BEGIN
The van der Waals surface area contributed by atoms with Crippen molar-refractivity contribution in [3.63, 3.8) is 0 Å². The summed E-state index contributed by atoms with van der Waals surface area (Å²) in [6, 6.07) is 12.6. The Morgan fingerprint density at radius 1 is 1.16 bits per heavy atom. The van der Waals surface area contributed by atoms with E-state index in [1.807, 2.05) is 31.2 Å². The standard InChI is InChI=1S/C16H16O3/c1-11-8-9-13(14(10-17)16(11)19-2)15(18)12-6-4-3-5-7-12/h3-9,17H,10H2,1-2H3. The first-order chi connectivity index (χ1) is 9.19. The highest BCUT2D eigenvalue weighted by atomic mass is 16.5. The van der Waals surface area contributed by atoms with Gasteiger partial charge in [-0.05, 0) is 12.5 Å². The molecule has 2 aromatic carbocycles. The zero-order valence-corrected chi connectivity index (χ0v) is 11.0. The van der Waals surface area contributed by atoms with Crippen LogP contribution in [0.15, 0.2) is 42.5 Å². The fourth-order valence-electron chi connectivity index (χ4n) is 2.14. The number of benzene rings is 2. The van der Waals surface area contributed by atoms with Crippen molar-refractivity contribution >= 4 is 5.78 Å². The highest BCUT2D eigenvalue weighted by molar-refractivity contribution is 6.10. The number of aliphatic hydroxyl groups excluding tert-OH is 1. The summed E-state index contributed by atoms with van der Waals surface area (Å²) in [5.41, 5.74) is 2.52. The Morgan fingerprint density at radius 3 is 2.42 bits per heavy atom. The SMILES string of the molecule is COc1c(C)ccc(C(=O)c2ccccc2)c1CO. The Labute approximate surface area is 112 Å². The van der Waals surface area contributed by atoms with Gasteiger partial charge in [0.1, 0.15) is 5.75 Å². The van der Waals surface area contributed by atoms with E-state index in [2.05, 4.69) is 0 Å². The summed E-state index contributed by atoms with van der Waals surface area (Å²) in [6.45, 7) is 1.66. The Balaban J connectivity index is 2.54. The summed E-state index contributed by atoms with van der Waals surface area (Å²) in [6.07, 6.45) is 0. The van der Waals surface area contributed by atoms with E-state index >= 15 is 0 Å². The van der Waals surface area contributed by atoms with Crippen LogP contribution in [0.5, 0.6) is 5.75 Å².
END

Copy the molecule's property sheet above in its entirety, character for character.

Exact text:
The van der Waals surface area contributed by atoms with Crippen molar-refractivity contribution in [3.63, 3.8) is 0 Å². The summed E-state index contributed by atoms with van der Waals surface area (Å²) in [6, 6.07) is 12.6. The Morgan fingerprint density at radius 1 is 1.16 bits per heavy atom. The van der Waals surface area contributed by atoms with E-state index in [1.807, 2.05) is 31.2 Å². The standard InChI is InChI=1S/C16H16O3/c1-11-8-9-13(14(10-17)16(11)19-2)15(18)12-6-4-3-5-7-12/h3-9,17H,10H2,1-2H3. The first-order chi connectivity index (χ1) is 9.19. The highest BCUT2D eigenvalue weighted by atomic mass is 16.5. The van der Waals surface area contributed by atoms with Gasteiger partial charge in [-0.05, 0) is 12.5 Å². The molecule has 2 aromatic carbocycles. The zero-order valence-corrected chi connectivity index (χ0v) is 11.0. The van der Waals surface area contributed by atoms with Crippen LogP contribution in [0.15, 0.2) is 42.5 Å². The fourth-order valence-electron chi connectivity index (χ4n) is 2.14. The number of benzene rings is 2. The van der Waals surface area contributed by atoms with Crippen molar-refractivity contribution >= 4 is 5.78 Å². The highest BCUT2D eigenvalue weighted by molar-refractivity contribution is 6.10. The number of aliphatic hydroxyl groups excluding tert-OH is 1. The summed E-state index contributed by atoms with van der Waals surface area (Å²) in [5.41, 5.74) is 2.52. The Morgan fingerprint density at radius 3 is 2.42 bits per heavy atom. The SMILES string of the molecule is COc1c(C)ccc(C(=O)c2ccccc2)c1CO. The Labute approximate surface area is 112 Å². The van der Waals surface area contributed by atoms with Gasteiger partial charge in [0.1, 0.15) is 5.75 Å². The van der Waals surface area contributed by atoms with E-state index in [2.05, 4.69) is 0 Å². The summed E-state index contributed by atoms with van der Waals surface area (Å²) in [6.45, 7) is 1.66. The Balaban J connectivity index is 2.54. The summed E-state index contributed by atoms with van der Waals surface area (Å²) in [6.07, 6.45) is 0. The van der Waals surface area contributed by atoms with E-state index >= 15 is 0 Å². The van der Waals surface area contributed by atoms with Crippen LogP contribution in [0.5, 0.6) is 5.75 Å².